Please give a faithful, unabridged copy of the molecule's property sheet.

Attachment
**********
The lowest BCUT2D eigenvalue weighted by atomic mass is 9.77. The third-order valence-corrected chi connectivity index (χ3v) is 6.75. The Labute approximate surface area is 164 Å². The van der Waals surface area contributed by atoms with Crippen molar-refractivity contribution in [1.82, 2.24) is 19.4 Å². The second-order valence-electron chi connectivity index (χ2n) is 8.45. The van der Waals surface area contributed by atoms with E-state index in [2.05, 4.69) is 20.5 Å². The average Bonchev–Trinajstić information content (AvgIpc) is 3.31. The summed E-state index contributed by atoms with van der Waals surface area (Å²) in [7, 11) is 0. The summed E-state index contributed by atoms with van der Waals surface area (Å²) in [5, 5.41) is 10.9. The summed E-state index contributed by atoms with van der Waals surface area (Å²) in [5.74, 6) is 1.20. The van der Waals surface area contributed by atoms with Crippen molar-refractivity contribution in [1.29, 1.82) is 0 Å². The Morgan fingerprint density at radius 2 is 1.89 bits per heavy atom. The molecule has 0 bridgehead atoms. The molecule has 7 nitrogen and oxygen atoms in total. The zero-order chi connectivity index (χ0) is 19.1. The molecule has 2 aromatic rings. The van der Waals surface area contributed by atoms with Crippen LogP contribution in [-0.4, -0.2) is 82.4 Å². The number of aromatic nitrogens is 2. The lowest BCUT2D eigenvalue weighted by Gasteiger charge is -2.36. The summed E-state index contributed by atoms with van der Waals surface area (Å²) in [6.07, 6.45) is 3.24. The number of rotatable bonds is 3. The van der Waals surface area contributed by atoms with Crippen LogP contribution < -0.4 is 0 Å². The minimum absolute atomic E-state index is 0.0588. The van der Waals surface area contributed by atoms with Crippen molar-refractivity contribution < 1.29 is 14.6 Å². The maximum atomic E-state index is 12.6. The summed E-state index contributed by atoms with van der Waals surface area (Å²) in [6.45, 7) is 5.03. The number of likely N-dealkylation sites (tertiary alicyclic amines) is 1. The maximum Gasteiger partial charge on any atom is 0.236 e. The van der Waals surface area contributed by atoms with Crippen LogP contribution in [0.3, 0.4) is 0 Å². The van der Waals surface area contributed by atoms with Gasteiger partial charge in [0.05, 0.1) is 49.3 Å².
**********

The lowest BCUT2D eigenvalue weighted by atomic mass is 9.77. The third-order valence-corrected chi connectivity index (χ3v) is 6.75. The Labute approximate surface area is 164 Å². The van der Waals surface area contributed by atoms with Crippen molar-refractivity contribution in [1.82, 2.24) is 19.4 Å². The second-order valence-electron chi connectivity index (χ2n) is 8.45. The van der Waals surface area contributed by atoms with E-state index in [2.05, 4.69) is 20.5 Å². The average Bonchev–Trinajstić information content (AvgIpc) is 3.31. The summed E-state index contributed by atoms with van der Waals surface area (Å²) in [7, 11) is 0. The summed E-state index contributed by atoms with van der Waals surface area (Å²) in [5, 5.41) is 10.9. The summed E-state index contributed by atoms with van der Waals surface area (Å²) in [5.74, 6) is 1.20. The van der Waals surface area contributed by atoms with Crippen molar-refractivity contribution in [1.29, 1.82) is 0 Å². The Morgan fingerprint density at radius 2 is 1.89 bits per heavy atom. The molecule has 0 bridgehead atoms. The molecule has 7 nitrogen and oxygen atoms in total. The zero-order chi connectivity index (χ0) is 19.1. The molecule has 2 aromatic rings. The van der Waals surface area contributed by atoms with Crippen LogP contribution in [-0.4, -0.2) is 82.4 Å². The number of aromatic nitrogens is 2. The lowest BCUT2D eigenvalue weighted by Gasteiger charge is -2.36. The summed E-state index contributed by atoms with van der Waals surface area (Å²) in [6.07, 6.45) is 3.24. The number of rotatable bonds is 3. The van der Waals surface area contributed by atoms with Crippen LogP contribution < -0.4 is 0 Å². The minimum absolute atomic E-state index is 0.0588. The van der Waals surface area contributed by atoms with Crippen molar-refractivity contribution < 1.29 is 14.6 Å². The maximum atomic E-state index is 12.6. The summed E-state index contributed by atoms with van der Waals surface area (Å²) in [6.45, 7) is 5.03. The number of likely N-dealkylation sites (tertiary alicyclic amines) is 1. The maximum Gasteiger partial charge on any atom is 0.236 e. The van der Waals surface area contributed by atoms with Crippen LogP contribution in [0.3, 0.4) is 0 Å². The van der Waals surface area contributed by atoms with Gasteiger partial charge in [0.05, 0.1) is 49.3 Å².